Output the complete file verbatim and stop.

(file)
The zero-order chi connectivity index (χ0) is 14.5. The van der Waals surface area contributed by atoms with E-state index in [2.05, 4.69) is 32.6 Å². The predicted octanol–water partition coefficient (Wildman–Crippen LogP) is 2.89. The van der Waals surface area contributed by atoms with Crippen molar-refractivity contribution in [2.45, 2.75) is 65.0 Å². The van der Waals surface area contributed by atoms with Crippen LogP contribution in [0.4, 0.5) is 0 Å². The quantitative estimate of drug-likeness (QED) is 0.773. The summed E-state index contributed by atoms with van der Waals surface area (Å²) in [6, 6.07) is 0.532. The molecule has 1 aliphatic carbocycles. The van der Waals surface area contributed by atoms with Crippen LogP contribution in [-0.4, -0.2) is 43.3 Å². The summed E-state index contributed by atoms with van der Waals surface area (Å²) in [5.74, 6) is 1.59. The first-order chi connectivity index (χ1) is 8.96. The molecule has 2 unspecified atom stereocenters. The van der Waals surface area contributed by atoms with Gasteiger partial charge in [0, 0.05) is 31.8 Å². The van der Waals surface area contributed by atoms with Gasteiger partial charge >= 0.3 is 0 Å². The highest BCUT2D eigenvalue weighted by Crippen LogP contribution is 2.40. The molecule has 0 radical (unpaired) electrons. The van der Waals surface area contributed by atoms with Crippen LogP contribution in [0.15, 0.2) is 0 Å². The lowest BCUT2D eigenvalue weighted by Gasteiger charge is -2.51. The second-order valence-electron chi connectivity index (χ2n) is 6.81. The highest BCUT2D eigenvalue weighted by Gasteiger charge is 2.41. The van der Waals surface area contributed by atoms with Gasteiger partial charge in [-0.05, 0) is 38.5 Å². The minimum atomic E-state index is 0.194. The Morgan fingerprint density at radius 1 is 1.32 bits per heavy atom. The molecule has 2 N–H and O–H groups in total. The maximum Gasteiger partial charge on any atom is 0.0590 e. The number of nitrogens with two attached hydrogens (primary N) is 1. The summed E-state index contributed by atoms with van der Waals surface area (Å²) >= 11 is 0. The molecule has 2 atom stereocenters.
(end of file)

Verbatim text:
The zero-order chi connectivity index (χ0) is 14.5. The van der Waals surface area contributed by atoms with E-state index in [2.05, 4.69) is 32.6 Å². The predicted octanol–water partition coefficient (Wildman–Crippen LogP) is 2.89. The van der Waals surface area contributed by atoms with Crippen molar-refractivity contribution in [2.45, 2.75) is 65.0 Å². The van der Waals surface area contributed by atoms with Crippen LogP contribution in [0.4, 0.5) is 0 Å². The quantitative estimate of drug-likeness (QED) is 0.773. The summed E-state index contributed by atoms with van der Waals surface area (Å²) in [6, 6.07) is 0.532. The molecule has 1 aliphatic carbocycles. The van der Waals surface area contributed by atoms with Crippen LogP contribution in [-0.4, -0.2) is 43.3 Å². The summed E-state index contributed by atoms with van der Waals surface area (Å²) in [5.74, 6) is 1.59. The first-order chi connectivity index (χ1) is 8.96. The molecule has 2 unspecified atom stereocenters. The van der Waals surface area contributed by atoms with Gasteiger partial charge in [0, 0.05) is 31.8 Å². The van der Waals surface area contributed by atoms with Gasteiger partial charge >= 0.3 is 0 Å². The highest BCUT2D eigenvalue weighted by Crippen LogP contribution is 2.40. The molecule has 0 radical (unpaired) electrons. The van der Waals surface area contributed by atoms with Crippen LogP contribution in [0.15, 0.2) is 0 Å². The lowest BCUT2D eigenvalue weighted by Gasteiger charge is -2.51. The second-order valence-electron chi connectivity index (χ2n) is 6.81. The highest BCUT2D eigenvalue weighted by Gasteiger charge is 2.41. The van der Waals surface area contributed by atoms with Gasteiger partial charge in [-0.05, 0) is 38.5 Å². The minimum atomic E-state index is 0.194. The Morgan fingerprint density at radius 1 is 1.32 bits per heavy atom. The molecule has 2 N–H and O–H groups in total. The maximum Gasteiger partial charge on any atom is 0.0590 e. The number of nitrogens with two attached hydrogens (primary N) is 1. The summed E-state index contributed by atoms with van der Waals surface area (Å²) >= 11 is 0. The molecule has 2 atom stereocenters.